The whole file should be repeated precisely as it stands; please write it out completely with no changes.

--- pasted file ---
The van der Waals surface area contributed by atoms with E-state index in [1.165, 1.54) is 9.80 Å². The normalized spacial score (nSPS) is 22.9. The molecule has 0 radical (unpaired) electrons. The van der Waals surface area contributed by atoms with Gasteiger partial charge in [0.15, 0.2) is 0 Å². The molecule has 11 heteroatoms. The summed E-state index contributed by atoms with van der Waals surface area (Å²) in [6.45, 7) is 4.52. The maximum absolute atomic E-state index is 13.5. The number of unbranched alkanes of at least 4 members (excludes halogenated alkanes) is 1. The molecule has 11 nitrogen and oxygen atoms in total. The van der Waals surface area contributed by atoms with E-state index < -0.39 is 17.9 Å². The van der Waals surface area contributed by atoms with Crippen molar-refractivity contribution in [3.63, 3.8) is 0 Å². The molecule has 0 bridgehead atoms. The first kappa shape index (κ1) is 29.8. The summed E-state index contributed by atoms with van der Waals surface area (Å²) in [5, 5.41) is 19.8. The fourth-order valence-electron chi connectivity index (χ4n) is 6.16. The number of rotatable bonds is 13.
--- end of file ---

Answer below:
The van der Waals surface area contributed by atoms with E-state index in [1.165, 1.54) is 9.80 Å². The normalized spacial score (nSPS) is 22.9. The molecule has 0 radical (unpaired) electrons. The van der Waals surface area contributed by atoms with Gasteiger partial charge in [0.15, 0.2) is 0 Å². The molecule has 11 heteroatoms. The summed E-state index contributed by atoms with van der Waals surface area (Å²) in [6.45, 7) is 4.52. The maximum absolute atomic E-state index is 13.5. The number of unbranched alkanes of at least 4 members (excludes halogenated alkanes) is 1. The molecule has 11 nitrogen and oxygen atoms in total. The van der Waals surface area contributed by atoms with E-state index < -0.39 is 17.9 Å². The van der Waals surface area contributed by atoms with Crippen molar-refractivity contribution in [3.63, 3.8) is 0 Å². The molecule has 0 bridgehead atoms. The first kappa shape index (κ1) is 29.8. The summed E-state index contributed by atoms with van der Waals surface area (Å²) in [5, 5.41) is 19.8. The fourth-order valence-electron chi connectivity index (χ4n) is 6.16. The number of rotatable bonds is 13.